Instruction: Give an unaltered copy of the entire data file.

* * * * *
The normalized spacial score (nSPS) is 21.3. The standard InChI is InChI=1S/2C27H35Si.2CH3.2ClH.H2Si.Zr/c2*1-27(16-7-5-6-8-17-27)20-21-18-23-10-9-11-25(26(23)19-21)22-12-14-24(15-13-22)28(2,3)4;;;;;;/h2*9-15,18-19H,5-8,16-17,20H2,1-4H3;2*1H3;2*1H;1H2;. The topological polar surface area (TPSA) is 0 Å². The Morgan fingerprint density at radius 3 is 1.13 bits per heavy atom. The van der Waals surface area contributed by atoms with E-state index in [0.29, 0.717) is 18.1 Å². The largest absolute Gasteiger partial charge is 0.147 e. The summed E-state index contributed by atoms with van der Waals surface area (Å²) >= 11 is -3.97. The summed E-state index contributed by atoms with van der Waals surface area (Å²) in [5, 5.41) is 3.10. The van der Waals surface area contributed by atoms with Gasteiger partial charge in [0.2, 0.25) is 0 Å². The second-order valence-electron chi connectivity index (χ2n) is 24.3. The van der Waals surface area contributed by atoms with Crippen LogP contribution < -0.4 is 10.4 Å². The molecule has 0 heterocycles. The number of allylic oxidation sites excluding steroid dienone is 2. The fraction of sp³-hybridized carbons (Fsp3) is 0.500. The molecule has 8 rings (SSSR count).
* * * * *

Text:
The normalized spacial score (nSPS) is 21.3. The standard InChI is InChI=1S/2C27H35Si.2CH3.2ClH.H2Si.Zr/c2*1-27(16-7-5-6-8-17-27)20-21-18-23-10-9-11-25(26(23)19-21)22-12-14-24(15-13-22)28(2,3)4;;;;;;/h2*9-15,18-19H,5-8,16-17,20H2,1-4H3;2*1H3;2*1H;1H2;. The topological polar surface area (TPSA) is 0 Å². The Morgan fingerprint density at radius 3 is 1.13 bits per heavy atom. The van der Waals surface area contributed by atoms with E-state index in [0.29, 0.717) is 18.1 Å². The largest absolute Gasteiger partial charge is 0.147 e. The summed E-state index contributed by atoms with van der Waals surface area (Å²) >= 11 is -3.97. The summed E-state index contributed by atoms with van der Waals surface area (Å²) in [5, 5.41) is 3.10. The van der Waals surface area contributed by atoms with Gasteiger partial charge in [0.2, 0.25) is 0 Å². The second-order valence-electron chi connectivity index (χ2n) is 24.3. The van der Waals surface area contributed by atoms with Crippen LogP contribution < -0.4 is 10.4 Å². The molecule has 0 heterocycles. The number of allylic oxidation sites excluding steroid dienone is 2. The fraction of sp³-hybridized carbons (Fsp3) is 0.500. The molecule has 8 rings (SSSR count).